SRA fines law firm £45,000 for how it ran financial mis-selling claims

SRA: Breaches only rectified because of investigation

The Solicitors Regulation Authority (SRA) has slapped a law firm with a £45,000 fine for multiple failures in its conduct of financial mis-selling claims.

The penalty again highlights the disparities in the regulator’s fining powers, which are limited to £25,000 for traditional law firms but £250m for alternative business structures, which is what Bournemouth firm TMS Legal is.

The firm specialises in claims against banks for mis-sold packaged bank accounts and, according to a regulatory settlement agreement published on Friday, handled around 30,000 matters in the year to 30 June 2020.

The SRA began an investigation after complaints from two banks about TMS’s conduct and the quality of the claims it was submitting. An officer reviewed 37 files highlighted by the banks and six randomly selected matters.

This found that TMS did not carry out sufficient client due diligence, which led it to submit some claims with inaccurate information and continue to act on two matters where the clients had asked it to stop.

In some instances, the firm’s lawyer – listed by the Law Society as Penelope Hill – failed to supervise non-legally qualified staff properly.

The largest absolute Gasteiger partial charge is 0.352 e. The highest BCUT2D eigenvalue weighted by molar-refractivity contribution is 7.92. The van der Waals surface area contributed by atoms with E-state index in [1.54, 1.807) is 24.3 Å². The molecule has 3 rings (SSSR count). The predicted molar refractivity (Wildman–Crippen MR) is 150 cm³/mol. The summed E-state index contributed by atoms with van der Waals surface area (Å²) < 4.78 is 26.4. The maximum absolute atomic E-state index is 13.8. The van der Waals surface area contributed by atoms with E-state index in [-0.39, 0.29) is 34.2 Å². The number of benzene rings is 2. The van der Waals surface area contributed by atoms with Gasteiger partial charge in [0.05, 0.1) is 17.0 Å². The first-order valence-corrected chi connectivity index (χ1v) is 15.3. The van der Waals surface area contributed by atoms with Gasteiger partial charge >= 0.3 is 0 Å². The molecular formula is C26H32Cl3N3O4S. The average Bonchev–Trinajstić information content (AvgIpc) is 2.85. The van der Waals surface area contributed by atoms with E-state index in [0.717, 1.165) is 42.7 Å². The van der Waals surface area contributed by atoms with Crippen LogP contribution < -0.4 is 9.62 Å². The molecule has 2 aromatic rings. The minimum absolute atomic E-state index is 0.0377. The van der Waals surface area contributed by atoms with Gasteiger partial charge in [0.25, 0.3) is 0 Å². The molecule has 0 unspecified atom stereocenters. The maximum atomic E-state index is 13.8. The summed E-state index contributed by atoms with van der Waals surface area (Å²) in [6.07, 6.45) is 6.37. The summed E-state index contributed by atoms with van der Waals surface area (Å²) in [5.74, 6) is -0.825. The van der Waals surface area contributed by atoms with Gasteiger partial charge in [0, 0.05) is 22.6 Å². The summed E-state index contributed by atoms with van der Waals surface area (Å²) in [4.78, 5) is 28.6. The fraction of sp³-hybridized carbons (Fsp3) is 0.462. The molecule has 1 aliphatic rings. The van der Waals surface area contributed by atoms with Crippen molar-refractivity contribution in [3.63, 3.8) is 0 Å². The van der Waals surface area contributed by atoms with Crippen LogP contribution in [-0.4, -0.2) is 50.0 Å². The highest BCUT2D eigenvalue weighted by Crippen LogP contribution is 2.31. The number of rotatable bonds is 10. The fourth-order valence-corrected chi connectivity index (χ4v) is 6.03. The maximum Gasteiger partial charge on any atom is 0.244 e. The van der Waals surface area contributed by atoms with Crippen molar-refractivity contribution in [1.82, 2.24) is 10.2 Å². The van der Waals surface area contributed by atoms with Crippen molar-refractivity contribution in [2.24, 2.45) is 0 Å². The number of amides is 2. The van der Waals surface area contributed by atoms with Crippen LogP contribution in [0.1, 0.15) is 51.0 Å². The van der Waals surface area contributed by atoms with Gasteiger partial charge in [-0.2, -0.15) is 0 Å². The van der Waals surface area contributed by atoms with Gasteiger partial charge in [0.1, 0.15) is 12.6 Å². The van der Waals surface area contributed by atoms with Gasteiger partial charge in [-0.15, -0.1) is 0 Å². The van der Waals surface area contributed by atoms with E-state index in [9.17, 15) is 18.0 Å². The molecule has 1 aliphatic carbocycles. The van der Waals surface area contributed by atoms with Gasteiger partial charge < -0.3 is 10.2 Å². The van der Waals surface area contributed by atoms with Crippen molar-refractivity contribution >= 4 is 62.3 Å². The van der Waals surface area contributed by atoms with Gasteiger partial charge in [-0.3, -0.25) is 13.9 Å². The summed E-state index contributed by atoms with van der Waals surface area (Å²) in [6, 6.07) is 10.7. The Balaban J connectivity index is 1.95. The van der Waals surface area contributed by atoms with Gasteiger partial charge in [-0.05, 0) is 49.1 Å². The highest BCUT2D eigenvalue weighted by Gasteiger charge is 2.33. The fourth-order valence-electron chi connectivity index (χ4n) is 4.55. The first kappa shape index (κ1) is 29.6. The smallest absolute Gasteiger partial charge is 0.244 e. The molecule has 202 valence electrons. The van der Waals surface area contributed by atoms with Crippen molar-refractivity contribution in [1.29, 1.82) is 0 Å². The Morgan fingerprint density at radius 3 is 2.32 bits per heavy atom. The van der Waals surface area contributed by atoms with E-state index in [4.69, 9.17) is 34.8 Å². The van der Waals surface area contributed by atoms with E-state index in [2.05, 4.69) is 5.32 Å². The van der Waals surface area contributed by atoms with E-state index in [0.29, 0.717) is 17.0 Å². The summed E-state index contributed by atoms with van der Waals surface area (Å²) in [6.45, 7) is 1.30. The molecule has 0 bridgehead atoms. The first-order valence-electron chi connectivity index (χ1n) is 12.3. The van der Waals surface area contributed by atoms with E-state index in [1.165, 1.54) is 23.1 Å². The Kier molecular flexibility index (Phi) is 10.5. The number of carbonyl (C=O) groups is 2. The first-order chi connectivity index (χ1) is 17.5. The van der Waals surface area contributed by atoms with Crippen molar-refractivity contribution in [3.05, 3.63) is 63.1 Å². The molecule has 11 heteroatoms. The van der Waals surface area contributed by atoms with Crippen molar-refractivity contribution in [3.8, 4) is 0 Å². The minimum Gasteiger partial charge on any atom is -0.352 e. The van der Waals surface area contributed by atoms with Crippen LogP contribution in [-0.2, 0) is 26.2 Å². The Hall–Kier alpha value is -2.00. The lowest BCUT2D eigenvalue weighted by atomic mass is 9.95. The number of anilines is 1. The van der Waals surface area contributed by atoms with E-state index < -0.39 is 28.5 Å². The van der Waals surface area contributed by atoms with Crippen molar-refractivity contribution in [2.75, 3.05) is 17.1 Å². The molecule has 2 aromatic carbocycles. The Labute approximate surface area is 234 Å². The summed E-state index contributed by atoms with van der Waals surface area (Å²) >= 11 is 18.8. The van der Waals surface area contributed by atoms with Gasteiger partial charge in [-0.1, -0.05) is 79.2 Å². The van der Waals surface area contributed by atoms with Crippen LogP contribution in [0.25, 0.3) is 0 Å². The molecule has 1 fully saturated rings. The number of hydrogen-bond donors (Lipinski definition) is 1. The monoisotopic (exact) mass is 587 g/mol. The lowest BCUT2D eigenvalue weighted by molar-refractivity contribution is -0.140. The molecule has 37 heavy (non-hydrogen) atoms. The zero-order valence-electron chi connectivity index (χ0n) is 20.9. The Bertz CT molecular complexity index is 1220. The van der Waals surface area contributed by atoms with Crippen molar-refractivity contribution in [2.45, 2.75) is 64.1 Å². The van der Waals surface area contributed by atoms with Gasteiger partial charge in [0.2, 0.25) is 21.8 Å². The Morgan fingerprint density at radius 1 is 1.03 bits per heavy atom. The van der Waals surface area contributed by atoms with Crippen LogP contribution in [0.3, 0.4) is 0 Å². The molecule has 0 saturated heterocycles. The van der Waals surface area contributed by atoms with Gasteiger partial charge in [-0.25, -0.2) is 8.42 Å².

In addition, the information TMS put in packaged bank account questionnaires – a document produced by the Financial Ombudsman Service – used standard wording that did not necessarily reflect what its clients had said.

TMS admitted the breaches but the SRA acknowledged in mitigation that, with most of the files provided to the SRA by the banks, “there is no suggestion that the issues identified… transcended the firm’s books”, while the two failures to cease acting “represented isolated and inadvertent errors”.

Further, TMS took “swift action to revamp its client identification and due diligence procedures once shortcomings were identified such that the risk of repetition is judged to be low”.

Clients were informed about the standard wording system used in the questionnaires “and there is no suggestion that there was any deliberate attempt to misrepresent and/or enhance claims”.

Other mitigation was that, at the same time as finding ineffective supervision, there were also “examples of direction and supervision to file handlers”, and “supervisory responsibilities of the firm’s legal practitioner have since improved such that it is now effective”.

TMS has worked with a compliance consultancy to update its policies, train staff and draft amended client questionnaires.

The SRA said a fine was appropriate because, “although the breaches were rectified and remedial action was taken, they persisted longer than reasonable and were rectified mainly as a result of the SRA’s investigation”.

Its penalty guidance pointed to a fine of between £25,000 and £50,000 and the SRA said the highest figure – less a 10% reduction to take account of the mitigation – was the appropriate outcome.

TMS’s website says that “an ethical and professional standard is at the heart of what we do”.

The SRA recently renewed its call for unlimited fining powers, while the Legal Services Board is to recommend that the government increase them beyond the £25,000 limit.

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